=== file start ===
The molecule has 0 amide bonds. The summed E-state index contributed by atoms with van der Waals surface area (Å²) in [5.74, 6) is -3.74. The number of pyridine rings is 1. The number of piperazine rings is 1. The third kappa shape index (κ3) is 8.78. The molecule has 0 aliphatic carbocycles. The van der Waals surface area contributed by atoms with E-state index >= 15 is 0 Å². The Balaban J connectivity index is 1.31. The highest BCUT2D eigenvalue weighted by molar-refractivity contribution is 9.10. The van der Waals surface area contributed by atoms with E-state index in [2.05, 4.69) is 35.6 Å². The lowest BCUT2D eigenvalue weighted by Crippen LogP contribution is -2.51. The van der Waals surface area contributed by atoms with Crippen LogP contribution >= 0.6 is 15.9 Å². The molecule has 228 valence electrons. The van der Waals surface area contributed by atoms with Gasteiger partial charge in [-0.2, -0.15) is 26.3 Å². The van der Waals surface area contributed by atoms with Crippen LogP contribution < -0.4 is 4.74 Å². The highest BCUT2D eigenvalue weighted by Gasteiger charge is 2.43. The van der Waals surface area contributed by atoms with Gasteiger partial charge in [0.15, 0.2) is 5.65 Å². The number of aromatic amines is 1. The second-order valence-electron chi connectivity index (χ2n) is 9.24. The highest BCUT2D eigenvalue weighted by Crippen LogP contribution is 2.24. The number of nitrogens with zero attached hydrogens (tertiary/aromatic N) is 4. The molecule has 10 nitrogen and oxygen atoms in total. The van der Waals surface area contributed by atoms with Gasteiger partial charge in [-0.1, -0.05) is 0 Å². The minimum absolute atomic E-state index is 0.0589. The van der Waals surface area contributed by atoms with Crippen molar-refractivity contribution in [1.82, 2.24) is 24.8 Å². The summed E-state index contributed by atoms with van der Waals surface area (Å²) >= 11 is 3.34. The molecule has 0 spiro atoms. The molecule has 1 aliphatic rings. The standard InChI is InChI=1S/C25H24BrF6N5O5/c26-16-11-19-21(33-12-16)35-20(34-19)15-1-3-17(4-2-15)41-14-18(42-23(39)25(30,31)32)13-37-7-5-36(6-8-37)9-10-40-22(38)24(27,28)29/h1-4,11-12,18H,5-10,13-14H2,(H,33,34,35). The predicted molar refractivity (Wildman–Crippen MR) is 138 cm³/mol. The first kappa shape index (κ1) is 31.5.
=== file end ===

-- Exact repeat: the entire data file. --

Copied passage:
The molecule has 0 amide bonds. The summed E-state index contributed by atoms with van der Waals surface area (Å²) in [5.74, 6) is -3.74. The number of pyridine rings is 1. The number of piperazine rings is 1. The third kappa shape index (κ3) is 8.78. The molecule has 0 aliphatic carbocycles. The van der Waals surface area contributed by atoms with E-state index >= 15 is 0 Å². The Balaban J connectivity index is 1.31. The highest BCUT2D eigenvalue weighted by molar-refractivity contribution is 9.10. The van der Waals surface area contributed by atoms with E-state index in [2.05, 4.69) is 35.6 Å². The lowest BCUT2D eigenvalue weighted by Crippen LogP contribution is -2.51. The van der Waals surface area contributed by atoms with Crippen LogP contribution >= 0.6 is 15.9 Å². The molecule has 228 valence electrons. The van der Waals surface area contributed by atoms with Gasteiger partial charge in [-0.2, -0.15) is 26.3 Å². The van der Waals surface area contributed by atoms with Crippen LogP contribution < -0.4 is 4.74 Å². The highest BCUT2D eigenvalue weighted by Gasteiger charge is 2.43. The van der Waals surface area contributed by atoms with Gasteiger partial charge in [0.15, 0.2) is 5.65 Å². The number of aromatic amines is 1. The second-order valence-electron chi connectivity index (χ2n) is 9.24. The highest BCUT2D eigenvalue weighted by Crippen LogP contribution is 2.24. The number of nitrogens with zero attached hydrogens (tertiary/aromatic N) is 4. The molecule has 10 nitrogen and oxygen atoms in total. The van der Waals surface area contributed by atoms with Gasteiger partial charge in [-0.1, -0.05) is 0 Å². The minimum absolute atomic E-state index is 0.0589. The van der Waals surface area contributed by atoms with Crippen molar-refractivity contribution in [1.82, 2.24) is 24.8 Å². The summed E-state index contributed by atoms with van der Waals surface area (Å²) >= 11 is 3.34. The molecule has 0 spiro atoms. The molecule has 1 aliphatic rings. The standard InChI is InChI=1S/C25H24BrF6N5O5/c26-16-11-19-21(33-12-16)35-20(34-19)15-1-3-17(4-2-15)41-14-18(42-23(39)25(30,31)32)13-37-7-5-36(6-8-37)9-10-40-22(38)24(27,28)29/h1-4,11-12,18H,5-10,13-14H2,(H,33,34,35). The predicted molar refractivity (Wildman–Crippen MR) is 138 cm³/mol. The first kappa shape index (κ1) is 31.5.